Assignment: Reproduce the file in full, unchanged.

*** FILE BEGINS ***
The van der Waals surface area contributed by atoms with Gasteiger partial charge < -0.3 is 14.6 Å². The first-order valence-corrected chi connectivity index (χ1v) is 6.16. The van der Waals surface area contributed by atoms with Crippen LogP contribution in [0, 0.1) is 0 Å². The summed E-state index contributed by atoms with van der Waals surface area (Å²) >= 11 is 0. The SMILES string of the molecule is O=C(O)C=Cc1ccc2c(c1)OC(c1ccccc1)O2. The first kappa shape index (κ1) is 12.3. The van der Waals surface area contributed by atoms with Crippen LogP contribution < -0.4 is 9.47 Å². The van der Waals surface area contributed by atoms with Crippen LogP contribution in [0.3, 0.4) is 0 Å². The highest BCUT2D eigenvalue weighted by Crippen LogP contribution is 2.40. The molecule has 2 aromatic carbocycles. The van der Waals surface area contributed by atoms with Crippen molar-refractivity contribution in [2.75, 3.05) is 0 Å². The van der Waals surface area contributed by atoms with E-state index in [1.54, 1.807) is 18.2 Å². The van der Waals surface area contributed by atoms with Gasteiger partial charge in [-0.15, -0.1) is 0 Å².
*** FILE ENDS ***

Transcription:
The van der Waals surface area contributed by atoms with Gasteiger partial charge < -0.3 is 14.6 Å². The first-order valence-corrected chi connectivity index (χ1v) is 6.16. The van der Waals surface area contributed by atoms with Crippen LogP contribution in [0, 0.1) is 0 Å². The summed E-state index contributed by atoms with van der Waals surface area (Å²) >= 11 is 0. The SMILES string of the molecule is O=C(O)C=Cc1ccc2c(c1)OC(c1ccccc1)O2. The first kappa shape index (κ1) is 12.3. The van der Waals surface area contributed by atoms with Crippen LogP contribution < -0.4 is 9.47 Å². The van der Waals surface area contributed by atoms with Crippen LogP contribution in [0.3, 0.4) is 0 Å². The highest BCUT2D eigenvalue weighted by Crippen LogP contribution is 2.40. The molecule has 2 aromatic carbocycles. The van der Waals surface area contributed by atoms with Crippen molar-refractivity contribution in [2.75, 3.05) is 0 Å². The van der Waals surface area contributed by atoms with E-state index in [1.54, 1.807) is 18.2 Å². The van der Waals surface area contributed by atoms with Gasteiger partial charge in [-0.15, -0.1) is 0 Å².